Time: 7 pm IST, 12 pm EST, 5 pm GMT (more)Duration: 1.5 hoursCost: Free
The Talmudic scholars always employed cognitive psychology for disseminating new laws and uncovering new information.
The student in our classroom is an active builder of his/her knowledge. To produce any change in knowledge, the "mental engine needs to be ignited", and during the lesson, the "cognitive drive wheel" needs to be in constant motion. We believe that the Talmudic scholars of 1,500–2,000 years ago gave us the cognitive conflict model to achieve new knowledge.
Most of the models proposed to explain conceptual change emphasize the role of cognitive conflict as a central condition for conceptual change. Describing the processes of equilibration, Piaget (1975) considered cognitive conflict a step in this process. The model of Posner et al. (1982) deemed the phase of conflict, generated by dissatisfaction with existing concepts, a first step in the achievement of conceptual change. During this phase of dissatisfaction, students realize they need to "reorganize" their existing conceptions or change them to some extent.
During our session, we shall describe the various Talmudic conflicts whose resolution would initiate the modification of the new Halacha. This school of thought will be of particular assistance to Talmud teachers in comprehending the logic of the Gemarah, and will facilitate classroom pedagogy and instruction of all subjects taught in schools.
Dr. Tzvika Kanarek, Adjunct Professor of Jewish Education
Dr. Tzvi Kanarek was born in New York and studied at "Yeshivah Torah V' da-as". At the age of 18 he made "Aliya" to Israel and served in the Israel Defense Forces as a paratrooper reaching the rank of major in the reserves. After the "Yom Kippur war", Tzvi studied at Lifshitz College (Then known as "Shvadron" College) and graduated as a senior educator. After receiving his teacher's license, he taught Talmud for 28 years at "Zion Ezri", a religious public school and junior High School. From 1975 until 1992 Tzvi taught Talmud in English at Yeshivat Chafetz Chaim located in Jerusalem.
From 1987, Tzvi studied at Bar Ilan University. His subjects were Education and Management. After graduating from Bar Ilan, he continued his studies at Touro College and received his Masters degree in Jewish Education. After this he went on to study at the Hebrew University of Jerusalem and received an additional Master's degree in Jewish Education and a PhD degree in Jewish Education. His dissertation was on teaching Talmud through Cognitive Maps.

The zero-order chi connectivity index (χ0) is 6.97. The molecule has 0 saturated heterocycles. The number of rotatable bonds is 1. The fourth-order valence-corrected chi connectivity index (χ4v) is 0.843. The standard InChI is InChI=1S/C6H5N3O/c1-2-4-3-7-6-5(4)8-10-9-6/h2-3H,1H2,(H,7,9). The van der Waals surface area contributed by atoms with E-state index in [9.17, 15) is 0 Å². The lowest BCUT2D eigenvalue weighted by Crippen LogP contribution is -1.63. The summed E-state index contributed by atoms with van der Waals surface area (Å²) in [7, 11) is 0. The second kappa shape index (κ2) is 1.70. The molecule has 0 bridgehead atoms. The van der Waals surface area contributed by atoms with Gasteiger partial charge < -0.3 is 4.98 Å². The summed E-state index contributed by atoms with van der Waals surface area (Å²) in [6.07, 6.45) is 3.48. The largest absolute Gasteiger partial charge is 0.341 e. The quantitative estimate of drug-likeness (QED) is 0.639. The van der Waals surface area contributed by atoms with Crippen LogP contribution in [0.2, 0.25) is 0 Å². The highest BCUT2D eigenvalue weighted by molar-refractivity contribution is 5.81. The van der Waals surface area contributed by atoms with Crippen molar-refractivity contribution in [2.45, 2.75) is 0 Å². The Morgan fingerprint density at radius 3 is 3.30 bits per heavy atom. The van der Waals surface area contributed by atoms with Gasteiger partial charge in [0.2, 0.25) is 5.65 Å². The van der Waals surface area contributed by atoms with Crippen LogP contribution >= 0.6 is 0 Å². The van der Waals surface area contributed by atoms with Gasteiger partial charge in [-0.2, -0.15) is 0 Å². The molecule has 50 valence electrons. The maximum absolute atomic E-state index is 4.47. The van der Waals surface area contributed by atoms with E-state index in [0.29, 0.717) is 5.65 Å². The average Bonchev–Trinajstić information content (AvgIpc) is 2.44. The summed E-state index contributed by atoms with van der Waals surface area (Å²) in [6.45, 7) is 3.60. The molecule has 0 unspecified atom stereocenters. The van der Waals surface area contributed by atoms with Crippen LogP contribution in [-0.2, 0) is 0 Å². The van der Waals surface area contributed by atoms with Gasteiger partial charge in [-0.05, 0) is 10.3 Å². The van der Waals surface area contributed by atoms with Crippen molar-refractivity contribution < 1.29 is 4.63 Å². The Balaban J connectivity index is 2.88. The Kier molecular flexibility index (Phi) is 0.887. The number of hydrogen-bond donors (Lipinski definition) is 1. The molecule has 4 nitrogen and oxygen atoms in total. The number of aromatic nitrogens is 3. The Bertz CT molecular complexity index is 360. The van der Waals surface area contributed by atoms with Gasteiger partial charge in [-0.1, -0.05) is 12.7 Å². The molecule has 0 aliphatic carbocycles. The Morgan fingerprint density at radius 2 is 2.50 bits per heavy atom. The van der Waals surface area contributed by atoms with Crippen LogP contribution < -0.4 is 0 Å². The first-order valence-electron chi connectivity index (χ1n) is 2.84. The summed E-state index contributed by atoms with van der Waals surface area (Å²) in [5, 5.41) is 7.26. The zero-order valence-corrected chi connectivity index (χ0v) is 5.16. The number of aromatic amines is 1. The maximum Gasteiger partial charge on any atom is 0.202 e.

After graduating from the Hebrew University, Dr. Kanarek taught Jewish studies and the "Implementation of Computers for the Advancement of Jewish Studies" at teachers colleges such as Lifshitz College in Jerusalem and Givat Washington College, near Ashdod. He has taught online courses at Gratz College such as "Solving Moral Issues while teaching Jewish studies".
He wrote over about 20 articles dealing with teaching Talmud, as well as books on "Teaching the Talmudic chapters "Elu Me' tzi' ot", "Ha' mafkid" with cognitive Maps.
Dr Kanarek is also actively involved in the following: (1) Teaching children suffering from learning disabilities. He uses therapeutic horse–back riding to advance their abilities to learn. He has written academic articles on this subject. (2) Since the year 2001 Dr. Kanarek traveled on his Sabbatical to South East Asia where he has spent 6 months, he has returned to Laos on five further expeditions.
He has written a travelers’ guide in Hebrew called "Traveling Laos – The Jewel of the Mekong" and wrote several articles in Israeli Nature magazines about the Hill tribes of Laos. Dr. Tzvi Kanarek currently lives in Jerusalem, is married and has four children.